Karlsson, who played for a new team for the first time in his NHL career last season after being traded by the Ottawa Senators, added that his Sharks teammates played a role in his final decision.

"Everybody has shown it's a quality place to play for, everything from the coaches and especially my teammates," he said. "Getting to know them over the course of the whole year and seeing how dedicated they are to winning a Cup and wanting to be better at all times."

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San Jose still has a long list of pending free agents to tend to as July 1 approaches. But, at the very least, the Sharks were able to sign one of their most important pending agents to a deal to his liking.

"I feel like this the place where I want to be," Karlsson said. "This was a big decision for me, and at the end of the day, I know this is the best decision for me and my family."

Sharks expecting Timo Meier to take step forward in wake of departures

Sharks expecting Timo Meier to take step forward in wake of departures

Individual progress of an NHL player should not always be measured in goals. 

Yet it’s hard to ignore Timo Meier’s production: 21 goals in his first full season, followed up by 30 last year. 

“He’s worked for everything he’s got,” Sharks head coach Pete DeBoer said of Meier. “I think power forwards take a little bit longer. It’s a harder league for bigger guys playing that kind of game to establish themselves."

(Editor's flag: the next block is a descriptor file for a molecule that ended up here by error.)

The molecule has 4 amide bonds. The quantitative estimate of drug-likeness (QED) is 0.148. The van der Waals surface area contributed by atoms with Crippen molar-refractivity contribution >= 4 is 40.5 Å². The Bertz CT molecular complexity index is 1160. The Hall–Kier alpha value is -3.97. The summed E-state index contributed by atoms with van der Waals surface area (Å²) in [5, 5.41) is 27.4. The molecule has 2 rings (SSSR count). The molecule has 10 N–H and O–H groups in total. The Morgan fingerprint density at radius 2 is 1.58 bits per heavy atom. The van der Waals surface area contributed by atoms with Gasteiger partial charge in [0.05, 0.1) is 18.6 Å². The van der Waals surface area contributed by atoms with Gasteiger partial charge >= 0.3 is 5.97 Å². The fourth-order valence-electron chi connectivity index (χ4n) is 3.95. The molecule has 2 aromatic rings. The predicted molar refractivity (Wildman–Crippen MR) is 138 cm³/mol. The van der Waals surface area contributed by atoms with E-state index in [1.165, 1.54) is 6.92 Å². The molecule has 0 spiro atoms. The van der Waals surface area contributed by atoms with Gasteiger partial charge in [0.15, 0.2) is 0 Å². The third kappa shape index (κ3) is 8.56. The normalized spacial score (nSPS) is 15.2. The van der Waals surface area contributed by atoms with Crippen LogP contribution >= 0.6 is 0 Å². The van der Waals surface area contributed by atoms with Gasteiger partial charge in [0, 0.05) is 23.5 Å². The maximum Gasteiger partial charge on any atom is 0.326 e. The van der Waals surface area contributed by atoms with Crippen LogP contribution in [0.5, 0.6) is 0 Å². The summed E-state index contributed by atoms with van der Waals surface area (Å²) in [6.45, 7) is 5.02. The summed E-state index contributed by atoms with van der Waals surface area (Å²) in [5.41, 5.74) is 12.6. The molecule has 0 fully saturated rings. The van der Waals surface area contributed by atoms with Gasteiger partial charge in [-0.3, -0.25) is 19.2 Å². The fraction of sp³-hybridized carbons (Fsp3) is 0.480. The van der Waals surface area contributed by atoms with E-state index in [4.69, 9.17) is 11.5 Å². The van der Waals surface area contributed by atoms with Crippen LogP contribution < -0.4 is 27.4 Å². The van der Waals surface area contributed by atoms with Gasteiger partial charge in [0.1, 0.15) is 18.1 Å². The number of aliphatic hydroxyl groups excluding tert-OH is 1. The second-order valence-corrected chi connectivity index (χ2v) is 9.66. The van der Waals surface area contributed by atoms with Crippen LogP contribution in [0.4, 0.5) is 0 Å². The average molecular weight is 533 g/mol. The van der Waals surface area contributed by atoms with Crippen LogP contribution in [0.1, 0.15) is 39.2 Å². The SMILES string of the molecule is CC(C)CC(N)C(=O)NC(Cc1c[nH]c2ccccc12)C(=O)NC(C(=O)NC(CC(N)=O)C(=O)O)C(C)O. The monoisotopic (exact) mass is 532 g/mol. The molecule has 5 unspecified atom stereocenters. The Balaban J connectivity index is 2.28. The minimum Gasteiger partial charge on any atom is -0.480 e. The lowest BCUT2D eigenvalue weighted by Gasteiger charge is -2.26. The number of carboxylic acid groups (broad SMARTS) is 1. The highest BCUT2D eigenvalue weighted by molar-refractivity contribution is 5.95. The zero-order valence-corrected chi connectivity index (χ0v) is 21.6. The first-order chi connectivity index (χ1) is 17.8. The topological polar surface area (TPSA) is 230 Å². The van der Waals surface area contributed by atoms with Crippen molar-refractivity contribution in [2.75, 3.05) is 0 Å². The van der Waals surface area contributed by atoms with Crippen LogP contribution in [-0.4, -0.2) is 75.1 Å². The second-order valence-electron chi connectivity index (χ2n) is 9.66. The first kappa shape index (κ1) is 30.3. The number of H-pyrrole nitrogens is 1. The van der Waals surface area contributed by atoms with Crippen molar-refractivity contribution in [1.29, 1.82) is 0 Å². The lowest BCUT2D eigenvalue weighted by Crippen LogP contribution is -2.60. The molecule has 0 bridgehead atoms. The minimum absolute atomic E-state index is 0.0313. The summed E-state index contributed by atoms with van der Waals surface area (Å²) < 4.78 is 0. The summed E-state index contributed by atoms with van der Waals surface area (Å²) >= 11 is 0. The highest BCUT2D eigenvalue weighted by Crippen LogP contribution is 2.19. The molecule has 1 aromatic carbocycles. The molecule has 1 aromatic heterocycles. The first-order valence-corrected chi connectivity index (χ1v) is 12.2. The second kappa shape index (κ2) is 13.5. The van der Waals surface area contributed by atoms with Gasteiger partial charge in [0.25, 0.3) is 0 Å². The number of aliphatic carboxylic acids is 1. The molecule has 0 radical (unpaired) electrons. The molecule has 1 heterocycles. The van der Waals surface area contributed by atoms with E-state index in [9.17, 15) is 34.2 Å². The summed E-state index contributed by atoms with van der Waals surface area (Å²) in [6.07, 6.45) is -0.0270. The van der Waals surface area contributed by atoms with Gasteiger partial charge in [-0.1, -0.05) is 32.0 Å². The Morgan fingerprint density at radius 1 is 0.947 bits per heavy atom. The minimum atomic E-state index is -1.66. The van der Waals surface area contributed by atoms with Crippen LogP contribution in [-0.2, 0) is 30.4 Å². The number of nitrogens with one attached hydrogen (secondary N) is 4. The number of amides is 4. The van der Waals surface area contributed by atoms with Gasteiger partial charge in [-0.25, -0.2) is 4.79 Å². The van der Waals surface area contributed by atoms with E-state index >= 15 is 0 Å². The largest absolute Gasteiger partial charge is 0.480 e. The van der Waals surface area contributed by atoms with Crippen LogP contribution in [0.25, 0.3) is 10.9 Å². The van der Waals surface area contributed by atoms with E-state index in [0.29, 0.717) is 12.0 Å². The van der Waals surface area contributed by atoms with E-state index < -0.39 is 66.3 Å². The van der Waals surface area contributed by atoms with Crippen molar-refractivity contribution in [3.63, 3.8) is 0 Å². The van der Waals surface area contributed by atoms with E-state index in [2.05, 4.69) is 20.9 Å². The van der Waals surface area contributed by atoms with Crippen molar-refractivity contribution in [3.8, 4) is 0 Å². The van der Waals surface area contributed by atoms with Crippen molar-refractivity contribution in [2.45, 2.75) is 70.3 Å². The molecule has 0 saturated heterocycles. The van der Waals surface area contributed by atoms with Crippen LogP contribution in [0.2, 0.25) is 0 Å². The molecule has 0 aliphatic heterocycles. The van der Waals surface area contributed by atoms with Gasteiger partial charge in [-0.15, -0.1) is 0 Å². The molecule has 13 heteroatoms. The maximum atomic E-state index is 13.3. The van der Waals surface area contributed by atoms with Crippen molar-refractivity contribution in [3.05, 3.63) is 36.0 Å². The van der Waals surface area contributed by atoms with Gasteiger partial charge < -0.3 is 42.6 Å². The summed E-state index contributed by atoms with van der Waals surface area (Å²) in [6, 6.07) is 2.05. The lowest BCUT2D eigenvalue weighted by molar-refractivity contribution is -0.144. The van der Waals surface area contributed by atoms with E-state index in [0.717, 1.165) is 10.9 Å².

“His jump last year was incredible,” fellow forward Barclay Goodrow remarked. “He kind of turned into a whole new player, just more confident. He took some games over, shooting the puck and driving the net. Just things he does well at a better pace.” 

The Swiss-born winger has developed a full-fledged reputation for utilizing all six feet and 210 pounds he’s got. 

“I try to be a physical guy. Try to get in the areas where you might hurt, and try to score some dirty goals,” Meier said at training camp. “I want to get better, that’s always something I try to stay hungry on.” 

Timing plays a critical role in the development of a homegrown product like Meier. The Sharks were able to let him develop in the pipeline, and now he's thriving on the biggest stage. 

“He got there the right way,” DeBoer explained. “You’ve got a guy with a lot of confidence, we’ve added a couple minutes every year to his time on ice. He’s going to take another step this year with the guys that departed. We’re excited to see where he can go with it.” 

And that is the exciting question: Where can Meier take things this season?